Garden Pictures – End-September 2009

I haven’t posted any garden pics in a while, so here is a giant dump of pics from the past month.

On a side note during a random conversation with my next door neighbor who works on a organic CSA farm. We started to talk about my backyard garden and I was telling him about some of the disease issues that I was having with my tomatoes. And he was telling me that some of the seeds that Lowe’s was selling this year were infected with powdery mildew. And in an unrelated conversation my mom was also telling me about disease issues with tomato & cucumber plants this year.

Since my garden is very small, crop rotation isn’t possible. So next year it looks like I’ll finally have to bite the bullet and bust out the heavy duty agro chemicals, specifically a soil fungicide and maybe even a broad spectrum herbicide. I’ve gone about 2 or 3 years without using any chemicals in the garden, but the disease issues this year on the tomatoes/beans/cucumbers/basil/peppers, are about as bad as I’ve every seen it. This isn’t something that I’m looking forward to doing, but if I want to harvest anything from the garden next year, it has to be done.

4 comments on “Garden Pictures – End-September 2009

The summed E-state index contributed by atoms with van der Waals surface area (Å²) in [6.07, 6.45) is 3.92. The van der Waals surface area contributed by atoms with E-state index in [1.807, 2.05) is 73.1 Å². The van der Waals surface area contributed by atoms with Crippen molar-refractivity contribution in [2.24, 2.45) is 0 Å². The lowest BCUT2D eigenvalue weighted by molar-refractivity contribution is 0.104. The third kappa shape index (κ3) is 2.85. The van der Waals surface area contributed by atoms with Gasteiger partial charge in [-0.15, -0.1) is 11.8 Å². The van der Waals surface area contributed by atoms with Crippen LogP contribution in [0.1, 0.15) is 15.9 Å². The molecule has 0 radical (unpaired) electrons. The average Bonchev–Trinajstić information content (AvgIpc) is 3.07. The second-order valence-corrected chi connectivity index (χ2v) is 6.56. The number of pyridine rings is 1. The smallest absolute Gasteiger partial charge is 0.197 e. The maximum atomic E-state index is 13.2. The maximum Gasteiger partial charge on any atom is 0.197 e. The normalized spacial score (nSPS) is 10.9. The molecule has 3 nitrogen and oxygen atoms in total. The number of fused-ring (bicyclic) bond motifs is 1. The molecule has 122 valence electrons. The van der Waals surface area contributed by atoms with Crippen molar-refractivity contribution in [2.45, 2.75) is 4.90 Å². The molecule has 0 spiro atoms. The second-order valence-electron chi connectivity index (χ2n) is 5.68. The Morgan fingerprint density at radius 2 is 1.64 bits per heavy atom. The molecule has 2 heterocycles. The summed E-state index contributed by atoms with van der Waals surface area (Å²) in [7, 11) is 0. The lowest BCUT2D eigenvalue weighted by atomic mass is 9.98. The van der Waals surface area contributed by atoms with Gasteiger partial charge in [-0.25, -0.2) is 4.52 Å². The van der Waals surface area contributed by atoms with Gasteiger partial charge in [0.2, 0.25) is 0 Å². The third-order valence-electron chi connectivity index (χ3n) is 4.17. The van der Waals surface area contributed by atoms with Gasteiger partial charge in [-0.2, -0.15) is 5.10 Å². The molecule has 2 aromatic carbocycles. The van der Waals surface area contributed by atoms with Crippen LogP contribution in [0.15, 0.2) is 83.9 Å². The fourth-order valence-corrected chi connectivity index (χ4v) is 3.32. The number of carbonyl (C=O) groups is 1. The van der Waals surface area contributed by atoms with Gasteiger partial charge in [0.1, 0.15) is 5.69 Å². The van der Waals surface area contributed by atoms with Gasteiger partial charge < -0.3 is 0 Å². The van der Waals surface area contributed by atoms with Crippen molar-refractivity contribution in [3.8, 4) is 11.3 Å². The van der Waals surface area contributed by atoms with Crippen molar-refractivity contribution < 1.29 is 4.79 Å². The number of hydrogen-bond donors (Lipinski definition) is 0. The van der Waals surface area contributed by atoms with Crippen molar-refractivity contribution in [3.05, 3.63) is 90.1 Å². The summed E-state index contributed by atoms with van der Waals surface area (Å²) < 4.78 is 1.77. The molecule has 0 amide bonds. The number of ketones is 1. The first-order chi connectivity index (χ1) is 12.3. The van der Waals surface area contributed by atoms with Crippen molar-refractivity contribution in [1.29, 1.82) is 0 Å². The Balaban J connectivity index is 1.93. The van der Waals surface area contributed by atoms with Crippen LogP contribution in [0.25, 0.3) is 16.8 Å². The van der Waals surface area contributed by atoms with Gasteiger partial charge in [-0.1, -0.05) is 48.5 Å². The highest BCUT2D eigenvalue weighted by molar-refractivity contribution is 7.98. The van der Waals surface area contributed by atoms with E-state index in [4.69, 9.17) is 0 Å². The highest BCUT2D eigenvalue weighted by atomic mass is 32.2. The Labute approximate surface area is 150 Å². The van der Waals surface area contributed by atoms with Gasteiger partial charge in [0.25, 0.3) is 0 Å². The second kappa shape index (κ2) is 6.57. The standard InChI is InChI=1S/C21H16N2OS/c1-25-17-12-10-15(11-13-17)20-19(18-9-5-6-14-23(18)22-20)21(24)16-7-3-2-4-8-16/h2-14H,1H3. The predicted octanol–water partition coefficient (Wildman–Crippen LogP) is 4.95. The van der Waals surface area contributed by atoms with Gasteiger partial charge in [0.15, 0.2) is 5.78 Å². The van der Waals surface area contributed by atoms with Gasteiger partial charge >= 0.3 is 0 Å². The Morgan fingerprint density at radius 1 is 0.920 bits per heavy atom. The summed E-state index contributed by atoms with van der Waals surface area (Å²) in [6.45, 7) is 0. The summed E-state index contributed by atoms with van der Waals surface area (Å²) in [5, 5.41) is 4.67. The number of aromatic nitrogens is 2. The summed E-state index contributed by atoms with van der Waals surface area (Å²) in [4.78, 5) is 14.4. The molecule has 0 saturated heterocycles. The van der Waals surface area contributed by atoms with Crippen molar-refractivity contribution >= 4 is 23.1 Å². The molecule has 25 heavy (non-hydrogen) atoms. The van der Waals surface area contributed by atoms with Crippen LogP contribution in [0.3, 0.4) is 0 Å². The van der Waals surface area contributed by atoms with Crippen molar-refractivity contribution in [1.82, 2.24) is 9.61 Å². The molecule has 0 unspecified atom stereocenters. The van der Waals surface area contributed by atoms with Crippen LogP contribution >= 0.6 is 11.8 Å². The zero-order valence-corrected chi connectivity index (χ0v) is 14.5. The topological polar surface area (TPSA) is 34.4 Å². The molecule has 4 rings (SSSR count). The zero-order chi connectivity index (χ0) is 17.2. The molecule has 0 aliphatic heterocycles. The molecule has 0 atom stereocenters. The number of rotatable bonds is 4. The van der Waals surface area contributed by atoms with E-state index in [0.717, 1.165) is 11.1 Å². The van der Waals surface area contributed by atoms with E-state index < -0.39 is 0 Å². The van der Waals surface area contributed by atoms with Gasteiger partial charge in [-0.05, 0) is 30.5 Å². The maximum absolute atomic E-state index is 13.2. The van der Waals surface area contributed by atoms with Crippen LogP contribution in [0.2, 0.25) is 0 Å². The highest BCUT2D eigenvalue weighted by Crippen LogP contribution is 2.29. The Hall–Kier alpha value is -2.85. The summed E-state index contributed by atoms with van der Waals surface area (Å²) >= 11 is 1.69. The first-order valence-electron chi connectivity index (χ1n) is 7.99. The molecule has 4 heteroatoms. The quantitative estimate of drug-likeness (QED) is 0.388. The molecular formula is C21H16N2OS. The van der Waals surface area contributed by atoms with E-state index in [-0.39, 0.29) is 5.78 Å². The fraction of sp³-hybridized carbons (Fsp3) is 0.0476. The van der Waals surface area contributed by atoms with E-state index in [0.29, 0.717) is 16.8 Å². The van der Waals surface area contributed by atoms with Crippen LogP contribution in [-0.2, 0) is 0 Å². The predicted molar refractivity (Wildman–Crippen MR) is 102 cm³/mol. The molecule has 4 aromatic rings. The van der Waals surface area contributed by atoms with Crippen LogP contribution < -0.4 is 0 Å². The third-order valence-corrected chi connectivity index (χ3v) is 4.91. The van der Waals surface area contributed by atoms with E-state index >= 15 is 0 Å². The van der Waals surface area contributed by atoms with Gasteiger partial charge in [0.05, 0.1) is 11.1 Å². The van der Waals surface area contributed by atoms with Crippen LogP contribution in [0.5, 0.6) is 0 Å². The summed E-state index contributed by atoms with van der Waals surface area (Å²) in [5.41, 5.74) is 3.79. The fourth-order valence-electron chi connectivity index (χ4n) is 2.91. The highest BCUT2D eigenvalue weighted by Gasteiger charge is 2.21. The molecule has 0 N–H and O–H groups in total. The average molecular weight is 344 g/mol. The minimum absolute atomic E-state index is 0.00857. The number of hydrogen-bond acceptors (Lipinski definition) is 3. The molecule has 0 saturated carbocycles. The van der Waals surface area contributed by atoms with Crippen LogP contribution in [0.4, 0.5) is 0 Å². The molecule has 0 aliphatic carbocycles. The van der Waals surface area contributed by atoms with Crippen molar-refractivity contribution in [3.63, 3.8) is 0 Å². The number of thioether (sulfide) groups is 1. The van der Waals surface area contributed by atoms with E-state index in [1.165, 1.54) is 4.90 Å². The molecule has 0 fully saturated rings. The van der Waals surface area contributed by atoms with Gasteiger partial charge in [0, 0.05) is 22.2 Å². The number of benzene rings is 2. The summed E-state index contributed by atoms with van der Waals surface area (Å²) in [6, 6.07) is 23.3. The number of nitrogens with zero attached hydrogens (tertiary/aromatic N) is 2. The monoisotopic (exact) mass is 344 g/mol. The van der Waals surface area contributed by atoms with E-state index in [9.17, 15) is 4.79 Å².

• Man I loved that Treehouse of Horror, in how he went on a “vision quest” after eating the pepper. (Also funny in relation to the Aji Limo item that I just posted, and how my mom mention the same “jungle” look that the garden is sporting.) You know I’ll ask my farmer neighbor a couple more questions on the chemical front and what they use on the organic farm where he works. But he did mention to me about “burning the fields” and how it is good natural way to clear out some of bug/blight problems that might have built up in the soil.

  • It looks like you could grow The merciless peppers of Quetzalacatenango in that jungle primeval.

    I think you should really focus on getting your soil naturally healthy before dumping chemicals all over it. You should also check what garden crops do well in your area and focus on getting those types from reputable local producers (My .02¢).

  • Rene… one thing you could try. Early in the season, when you notice any bugs on the plants, pick a bunch of them off, put them in a jar, smash them up and add some water. Put that mixture in a spray bottle and spray the produce. The dead bug goo is known to cause a colony collapse for that species. Worth a try before you go to chemos.

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